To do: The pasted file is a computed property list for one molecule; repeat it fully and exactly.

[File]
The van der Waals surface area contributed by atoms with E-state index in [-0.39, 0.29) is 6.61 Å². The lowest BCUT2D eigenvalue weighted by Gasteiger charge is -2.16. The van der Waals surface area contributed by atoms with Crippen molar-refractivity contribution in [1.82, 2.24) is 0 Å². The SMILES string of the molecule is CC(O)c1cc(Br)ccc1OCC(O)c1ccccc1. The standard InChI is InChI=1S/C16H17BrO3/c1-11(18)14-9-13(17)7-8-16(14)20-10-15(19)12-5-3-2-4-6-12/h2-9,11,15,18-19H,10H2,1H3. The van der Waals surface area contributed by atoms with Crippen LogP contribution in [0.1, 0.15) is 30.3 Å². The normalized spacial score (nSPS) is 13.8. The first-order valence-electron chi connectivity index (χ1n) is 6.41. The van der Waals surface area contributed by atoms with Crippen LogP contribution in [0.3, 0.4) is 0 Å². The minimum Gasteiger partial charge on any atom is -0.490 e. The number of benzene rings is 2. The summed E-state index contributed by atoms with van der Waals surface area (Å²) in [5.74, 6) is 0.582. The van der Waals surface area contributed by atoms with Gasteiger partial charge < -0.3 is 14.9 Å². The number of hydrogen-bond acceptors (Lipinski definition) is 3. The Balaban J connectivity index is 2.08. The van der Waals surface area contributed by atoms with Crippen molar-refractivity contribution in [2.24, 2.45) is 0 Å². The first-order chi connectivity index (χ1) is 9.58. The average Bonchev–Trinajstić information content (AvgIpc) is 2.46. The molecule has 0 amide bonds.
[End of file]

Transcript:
The van der Waals surface area contributed by atoms with E-state index in [-0.39, 0.29) is 6.61 Å². The lowest BCUT2D eigenvalue weighted by Gasteiger charge is -2.16. The van der Waals surface area contributed by atoms with Crippen molar-refractivity contribution in [1.82, 2.24) is 0 Å². The SMILES string of the molecule is CC(O)c1cc(Br)ccc1OCC(O)c1ccccc1. The standard InChI is InChI=1S/C16H17BrO3/c1-11(18)14-9-13(17)7-8-16(14)20-10-15(19)12-5-3-2-4-6-12/h2-9,11,15,18-19H,10H2,1H3. The van der Waals surface area contributed by atoms with Crippen LogP contribution in [0.1, 0.15) is 30.3 Å². The normalized spacial score (nSPS) is 13.8. The first-order valence-electron chi connectivity index (χ1n) is 6.41. The van der Waals surface area contributed by atoms with Crippen LogP contribution in [0.3, 0.4) is 0 Å². The minimum Gasteiger partial charge on any atom is -0.490 e. The number of benzene rings is 2. The summed E-state index contributed by atoms with van der Waals surface area (Å²) in [5.74, 6) is 0.582. The van der Waals surface area contributed by atoms with Gasteiger partial charge < -0.3 is 14.9 Å². The number of hydrogen-bond acceptors (Lipinski definition) is 3. The Balaban J connectivity index is 2.08. The van der Waals surface area contributed by atoms with Crippen molar-refractivity contribution in [2.24, 2.45) is 0 Å². The first-order chi connectivity index (χ1) is 9.58. The average Bonchev–Trinajstić information content (AvgIpc) is 2.46. The molecule has 0 amide bonds.